Interestingly, the three main colours of the salad (red tomatoes, green cucumber and white cheese) match the colours of the Bulgarian national flag! I wonder if this is a coincidence? Possibly not, as the dish is said to have been invented by the state tourism company, Balkan Tourist, during the Communist Era.
There are other popular salads in traditional Bulgarian cuisine too including the Ovcharska (Shepherds) salad, which is created by adding ham, mushroom and egg to the Shopska salad.
Before trying this dish I was expecting to really dislike it, but it was incredibly refreshing, especially on a hot day. Tarator is a cold, yoghurt-based soup made with cucumbers, walnuts, dill, water and, of course, Bulgarian yoghurt.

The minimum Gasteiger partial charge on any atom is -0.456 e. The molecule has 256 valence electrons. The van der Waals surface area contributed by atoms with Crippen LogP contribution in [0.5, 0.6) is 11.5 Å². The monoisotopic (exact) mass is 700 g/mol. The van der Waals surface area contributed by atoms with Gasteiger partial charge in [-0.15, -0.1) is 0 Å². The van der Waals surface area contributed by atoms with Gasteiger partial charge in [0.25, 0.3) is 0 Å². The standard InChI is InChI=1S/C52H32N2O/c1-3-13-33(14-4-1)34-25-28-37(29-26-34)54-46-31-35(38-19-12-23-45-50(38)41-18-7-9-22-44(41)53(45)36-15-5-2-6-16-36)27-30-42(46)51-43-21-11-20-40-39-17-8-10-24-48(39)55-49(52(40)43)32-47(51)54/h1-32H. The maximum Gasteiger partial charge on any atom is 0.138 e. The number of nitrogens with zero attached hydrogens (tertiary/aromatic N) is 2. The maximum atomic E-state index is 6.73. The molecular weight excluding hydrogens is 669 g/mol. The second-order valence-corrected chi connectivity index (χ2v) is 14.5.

Tarator is often enjoyed as a snack or before a meal, and we enjoyed a taster of this on the free food tour, which took us to a 24 hour soup bar called Supa Star. If you like your soup, this is the place to go with a full menu of the stuff!
I didn’t actually try this in Sofia, not because I was grossed out by the idea (if you’ve read my 30 must-try foods in Istanbul post you’ll know that I’m happy to try offal) but just because I didn’t get round to it. Shkembe chorba is tripe soup, and it’s commonly eaten not just in Bulgaria but across all of the Balkan countries.
The soup is made by boiling tripe for several hours, adding plenty of garlic and paprika (the more paprika the better!), and a little milk and oil. Bulgarians add vinegar, oil, salt and pepper before consuming, and it’s said to be the ultimate hangover cure!